Viral Messaging and the HPV-Vaccine, Gardasil

Social Media is Changing The Gardasil Debate

Like so many other women in this country, I usually start or end my day reviewing the comments on my social networking accounts. As an early critic of Gardasil, I closely follow the Yahoo Group ‘Lets_Talk_about_Gardasil’. The folks in this group, and others like it, are dedicated moms, health care activists, medical professionals, and anyone else who is looking for answers about what has, or could, happen to the young women who receive the Gardasil shot.

Reading the messages from this group brings a very personal perspective to an unfolding national tragedy. I, and several hundred other Bloggers have been tracking the twists and turns of Merck’s rush to profit. Some of us focus on the personal stories of the women and girls struggling with the reality of the relatively benign term “Adverse Effect.” Some Bloggers are following the science of the vaccine, how it is made, and what chemical components could be causing these adverse effects. Some of us are following the murky trail of power, influence and the corruption of the drug approval process in America.

All of us are sharing information.

We email, text, tweet, start online discussion groups, and message on social networking sites.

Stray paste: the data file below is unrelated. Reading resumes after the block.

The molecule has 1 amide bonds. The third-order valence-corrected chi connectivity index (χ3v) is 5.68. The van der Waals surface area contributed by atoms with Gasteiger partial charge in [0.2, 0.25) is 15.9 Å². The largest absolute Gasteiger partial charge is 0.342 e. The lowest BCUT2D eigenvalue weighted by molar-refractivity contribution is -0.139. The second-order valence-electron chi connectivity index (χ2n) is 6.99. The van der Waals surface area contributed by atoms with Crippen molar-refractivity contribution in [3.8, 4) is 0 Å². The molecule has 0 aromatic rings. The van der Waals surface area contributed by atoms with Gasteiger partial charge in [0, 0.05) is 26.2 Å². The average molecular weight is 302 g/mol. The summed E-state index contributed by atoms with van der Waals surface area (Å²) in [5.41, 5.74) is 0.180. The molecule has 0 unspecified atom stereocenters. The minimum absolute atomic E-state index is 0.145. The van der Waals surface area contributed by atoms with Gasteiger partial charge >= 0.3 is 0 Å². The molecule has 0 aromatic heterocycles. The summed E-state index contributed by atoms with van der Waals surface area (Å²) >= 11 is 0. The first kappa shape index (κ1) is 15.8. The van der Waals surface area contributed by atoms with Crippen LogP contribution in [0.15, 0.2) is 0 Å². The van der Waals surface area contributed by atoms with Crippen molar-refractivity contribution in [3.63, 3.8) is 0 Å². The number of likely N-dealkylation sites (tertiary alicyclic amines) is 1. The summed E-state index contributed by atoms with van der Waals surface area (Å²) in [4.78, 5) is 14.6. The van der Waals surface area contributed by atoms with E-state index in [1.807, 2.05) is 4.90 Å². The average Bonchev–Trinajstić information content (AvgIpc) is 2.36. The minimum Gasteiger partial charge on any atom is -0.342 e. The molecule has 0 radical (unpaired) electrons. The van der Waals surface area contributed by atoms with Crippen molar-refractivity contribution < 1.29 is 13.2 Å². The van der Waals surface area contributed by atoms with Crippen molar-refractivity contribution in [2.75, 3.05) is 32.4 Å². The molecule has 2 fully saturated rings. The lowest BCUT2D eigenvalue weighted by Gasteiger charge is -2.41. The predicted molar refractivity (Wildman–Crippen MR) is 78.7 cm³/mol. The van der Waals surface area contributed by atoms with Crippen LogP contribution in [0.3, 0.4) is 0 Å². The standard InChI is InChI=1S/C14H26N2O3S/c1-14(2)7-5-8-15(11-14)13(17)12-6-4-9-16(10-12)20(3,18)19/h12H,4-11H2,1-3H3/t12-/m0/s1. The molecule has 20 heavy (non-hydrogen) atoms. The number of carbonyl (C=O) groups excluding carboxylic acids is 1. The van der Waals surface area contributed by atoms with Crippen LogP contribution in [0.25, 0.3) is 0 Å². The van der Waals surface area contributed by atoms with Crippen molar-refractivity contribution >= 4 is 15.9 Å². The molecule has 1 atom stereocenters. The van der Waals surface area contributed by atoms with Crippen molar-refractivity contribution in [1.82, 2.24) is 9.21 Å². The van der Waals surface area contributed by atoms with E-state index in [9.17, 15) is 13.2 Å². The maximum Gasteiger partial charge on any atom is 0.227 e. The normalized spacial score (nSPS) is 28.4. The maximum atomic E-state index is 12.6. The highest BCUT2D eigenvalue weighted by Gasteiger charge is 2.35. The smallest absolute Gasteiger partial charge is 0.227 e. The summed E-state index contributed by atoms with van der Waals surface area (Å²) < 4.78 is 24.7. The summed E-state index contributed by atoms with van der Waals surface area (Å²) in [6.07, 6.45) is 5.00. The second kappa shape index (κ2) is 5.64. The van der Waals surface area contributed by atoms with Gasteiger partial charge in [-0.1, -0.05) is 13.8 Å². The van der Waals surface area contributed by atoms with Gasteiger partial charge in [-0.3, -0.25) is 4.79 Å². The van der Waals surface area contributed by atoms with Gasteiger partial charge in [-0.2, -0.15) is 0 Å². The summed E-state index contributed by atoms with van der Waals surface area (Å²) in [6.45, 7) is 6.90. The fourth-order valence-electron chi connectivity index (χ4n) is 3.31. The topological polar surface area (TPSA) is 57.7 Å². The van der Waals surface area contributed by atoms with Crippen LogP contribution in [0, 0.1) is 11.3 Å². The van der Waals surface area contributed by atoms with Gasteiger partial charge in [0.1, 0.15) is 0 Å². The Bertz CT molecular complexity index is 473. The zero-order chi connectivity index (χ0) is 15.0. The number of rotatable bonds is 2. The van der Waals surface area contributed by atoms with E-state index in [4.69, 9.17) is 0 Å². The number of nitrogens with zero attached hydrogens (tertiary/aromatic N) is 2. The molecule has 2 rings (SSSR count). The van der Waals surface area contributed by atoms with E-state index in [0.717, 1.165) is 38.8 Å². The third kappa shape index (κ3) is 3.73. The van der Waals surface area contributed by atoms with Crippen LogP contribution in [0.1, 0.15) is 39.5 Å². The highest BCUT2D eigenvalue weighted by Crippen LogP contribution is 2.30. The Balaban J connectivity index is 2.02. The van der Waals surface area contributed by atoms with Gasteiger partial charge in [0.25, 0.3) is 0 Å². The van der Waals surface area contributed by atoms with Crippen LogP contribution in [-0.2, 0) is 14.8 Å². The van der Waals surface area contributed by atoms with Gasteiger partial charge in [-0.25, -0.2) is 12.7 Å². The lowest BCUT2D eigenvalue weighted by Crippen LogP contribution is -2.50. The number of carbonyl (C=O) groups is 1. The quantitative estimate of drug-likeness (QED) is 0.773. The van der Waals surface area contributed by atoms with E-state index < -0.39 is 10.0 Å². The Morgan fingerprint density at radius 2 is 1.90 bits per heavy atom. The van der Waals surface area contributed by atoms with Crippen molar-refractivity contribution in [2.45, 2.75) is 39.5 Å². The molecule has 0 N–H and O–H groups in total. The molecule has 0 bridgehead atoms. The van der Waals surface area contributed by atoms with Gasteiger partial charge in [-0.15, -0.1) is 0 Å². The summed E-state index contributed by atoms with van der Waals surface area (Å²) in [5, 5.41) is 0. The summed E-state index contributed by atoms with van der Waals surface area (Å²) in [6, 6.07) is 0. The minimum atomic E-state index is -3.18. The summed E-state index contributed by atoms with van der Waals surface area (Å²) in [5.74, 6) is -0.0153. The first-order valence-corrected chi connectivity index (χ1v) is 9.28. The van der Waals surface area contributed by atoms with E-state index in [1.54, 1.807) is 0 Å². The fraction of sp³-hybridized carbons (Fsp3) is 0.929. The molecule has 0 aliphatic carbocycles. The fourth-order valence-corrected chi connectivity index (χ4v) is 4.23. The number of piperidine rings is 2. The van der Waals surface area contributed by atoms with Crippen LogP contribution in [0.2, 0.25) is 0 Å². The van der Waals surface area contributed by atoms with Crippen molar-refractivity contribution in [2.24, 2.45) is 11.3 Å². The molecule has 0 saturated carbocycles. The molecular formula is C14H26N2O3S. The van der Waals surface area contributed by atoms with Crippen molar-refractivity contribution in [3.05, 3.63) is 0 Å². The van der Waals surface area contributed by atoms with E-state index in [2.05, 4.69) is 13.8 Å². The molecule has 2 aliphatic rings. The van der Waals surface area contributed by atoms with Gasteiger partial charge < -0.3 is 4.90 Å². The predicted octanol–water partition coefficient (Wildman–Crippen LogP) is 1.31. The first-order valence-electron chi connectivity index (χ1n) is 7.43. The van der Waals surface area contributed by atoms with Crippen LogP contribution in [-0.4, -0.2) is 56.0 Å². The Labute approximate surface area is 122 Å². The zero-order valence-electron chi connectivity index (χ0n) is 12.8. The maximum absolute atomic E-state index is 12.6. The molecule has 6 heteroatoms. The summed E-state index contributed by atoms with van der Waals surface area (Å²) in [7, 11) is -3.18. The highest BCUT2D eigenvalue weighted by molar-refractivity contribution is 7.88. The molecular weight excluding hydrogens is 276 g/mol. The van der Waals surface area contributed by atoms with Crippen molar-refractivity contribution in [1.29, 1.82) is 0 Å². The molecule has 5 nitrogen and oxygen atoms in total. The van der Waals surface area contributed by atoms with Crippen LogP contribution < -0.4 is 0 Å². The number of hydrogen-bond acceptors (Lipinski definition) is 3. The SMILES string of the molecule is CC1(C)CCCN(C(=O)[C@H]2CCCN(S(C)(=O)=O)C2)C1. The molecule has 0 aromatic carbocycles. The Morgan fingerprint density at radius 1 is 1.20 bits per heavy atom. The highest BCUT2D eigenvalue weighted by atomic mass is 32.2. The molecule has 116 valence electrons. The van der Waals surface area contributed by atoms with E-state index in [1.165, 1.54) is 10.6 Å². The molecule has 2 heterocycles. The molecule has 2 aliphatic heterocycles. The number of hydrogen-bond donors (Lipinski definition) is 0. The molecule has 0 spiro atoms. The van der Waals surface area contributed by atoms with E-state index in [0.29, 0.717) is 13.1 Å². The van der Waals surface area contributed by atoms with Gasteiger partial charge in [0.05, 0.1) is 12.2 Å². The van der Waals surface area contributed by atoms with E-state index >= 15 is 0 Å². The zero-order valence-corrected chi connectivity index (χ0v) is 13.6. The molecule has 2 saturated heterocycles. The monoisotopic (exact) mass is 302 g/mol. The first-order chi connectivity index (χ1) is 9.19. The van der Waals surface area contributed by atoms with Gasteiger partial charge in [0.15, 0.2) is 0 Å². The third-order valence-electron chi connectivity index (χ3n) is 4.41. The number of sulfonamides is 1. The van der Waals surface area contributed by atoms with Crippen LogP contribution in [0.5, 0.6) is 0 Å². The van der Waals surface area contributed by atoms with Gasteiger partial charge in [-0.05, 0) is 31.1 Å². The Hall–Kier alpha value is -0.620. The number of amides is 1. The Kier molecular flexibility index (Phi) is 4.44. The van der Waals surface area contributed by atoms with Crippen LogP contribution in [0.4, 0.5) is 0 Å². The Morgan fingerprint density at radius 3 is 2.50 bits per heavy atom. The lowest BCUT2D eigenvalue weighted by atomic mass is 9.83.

We are phone-tree moms in the age of Internet-enabled, global communication systems. We have, and continue to use that online community to get and share our research, our stories, our pain. Our keyboards and video cameras have become our coffee klatch. We are organizing, petitioning, and lobbing. We are holding politicians and government regulators responsible for both sins of omission and commission. We are contacting the CDC “in numbers to big to ignore” and demanding a more proactive policy to protect our girls from Merck’s rapacious profit machine. We moms are using social media not only to get out a, “proceed with caution, if at all” message; we are firing up the traditional media, which unfortunately, has gotten into the habit of printing or repeating the Pharma-party-line, press releases verbatim. We are contributing to non-profit groups that are using the freedom of information act to get clinical trial and other Gardasil development information out in the open. As one lawmaker said years ago, “Sunshine is a great disinfectant to cure opportunistic corruption.”